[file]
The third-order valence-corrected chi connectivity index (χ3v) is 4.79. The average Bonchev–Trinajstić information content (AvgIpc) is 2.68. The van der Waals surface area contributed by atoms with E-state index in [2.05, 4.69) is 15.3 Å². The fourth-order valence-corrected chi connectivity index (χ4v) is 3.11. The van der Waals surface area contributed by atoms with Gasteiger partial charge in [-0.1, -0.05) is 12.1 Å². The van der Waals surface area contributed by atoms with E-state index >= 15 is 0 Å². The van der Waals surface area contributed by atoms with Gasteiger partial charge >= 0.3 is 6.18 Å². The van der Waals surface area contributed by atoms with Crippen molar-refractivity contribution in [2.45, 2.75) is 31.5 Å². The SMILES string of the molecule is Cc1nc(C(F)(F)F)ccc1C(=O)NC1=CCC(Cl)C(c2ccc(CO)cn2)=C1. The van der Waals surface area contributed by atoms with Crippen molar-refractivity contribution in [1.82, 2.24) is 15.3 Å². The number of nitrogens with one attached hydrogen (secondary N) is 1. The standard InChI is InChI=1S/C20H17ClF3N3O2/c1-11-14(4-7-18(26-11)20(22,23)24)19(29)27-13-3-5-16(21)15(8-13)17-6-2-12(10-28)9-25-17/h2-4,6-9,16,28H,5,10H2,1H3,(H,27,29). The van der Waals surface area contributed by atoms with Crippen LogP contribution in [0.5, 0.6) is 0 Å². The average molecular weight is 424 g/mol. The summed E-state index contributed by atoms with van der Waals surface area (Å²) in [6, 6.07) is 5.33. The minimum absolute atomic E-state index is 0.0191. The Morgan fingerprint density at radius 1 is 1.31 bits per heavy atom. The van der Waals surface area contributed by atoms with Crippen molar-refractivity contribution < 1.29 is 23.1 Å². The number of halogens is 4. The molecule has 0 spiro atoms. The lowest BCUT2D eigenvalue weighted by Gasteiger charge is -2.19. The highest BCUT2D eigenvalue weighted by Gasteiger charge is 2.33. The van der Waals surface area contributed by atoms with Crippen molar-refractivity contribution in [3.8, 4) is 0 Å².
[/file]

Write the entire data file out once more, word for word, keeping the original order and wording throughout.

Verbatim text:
The third-order valence-corrected chi connectivity index (χ3v) is 4.79. The average Bonchev–Trinajstić information content (AvgIpc) is 2.68. The van der Waals surface area contributed by atoms with E-state index in [2.05, 4.69) is 15.3 Å². The fourth-order valence-corrected chi connectivity index (χ4v) is 3.11. The van der Waals surface area contributed by atoms with Gasteiger partial charge in [-0.1, -0.05) is 12.1 Å². The van der Waals surface area contributed by atoms with E-state index >= 15 is 0 Å². The van der Waals surface area contributed by atoms with Gasteiger partial charge >= 0.3 is 6.18 Å². The van der Waals surface area contributed by atoms with Crippen molar-refractivity contribution in [2.45, 2.75) is 31.5 Å². The SMILES string of the molecule is Cc1nc(C(F)(F)F)ccc1C(=O)NC1=CCC(Cl)C(c2ccc(CO)cn2)=C1. The van der Waals surface area contributed by atoms with Crippen molar-refractivity contribution in [1.82, 2.24) is 15.3 Å². The number of nitrogens with one attached hydrogen (secondary N) is 1. The standard InChI is InChI=1S/C20H17ClF3N3O2/c1-11-14(4-7-18(26-11)20(22,23)24)19(29)27-13-3-5-16(21)15(8-13)17-6-2-12(10-28)9-25-17/h2-4,6-9,16,28H,5,10H2,1H3,(H,27,29). The van der Waals surface area contributed by atoms with Crippen LogP contribution in [0.5, 0.6) is 0 Å². The average molecular weight is 424 g/mol. The summed E-state index contributed by atoms with van der Waals surface area (Å²) in [6, 6.07) is 5.33. The minimum absolute atomic E-state index is 0.0191. The Morgan fingerprint density at radius 1 is 1.31 bits per heavy atom. The van der Waals surface area contributed by atoms with Crippen molar-refractivity contribution < 1.29 is 23.1 Å². The number of halogens is 4. The molecule has 0 spiro atoms. The lowest BCUT2D eigenvalue weighted by Gasteiger charge is -2.19. The highest BCUT2D eigenvalue weighted by Gasteiger charge is 2.33. The van der Waals surface area contributed by atoms with Crippen molar-refractivity contribution in [3.8, 4) is 0 Å².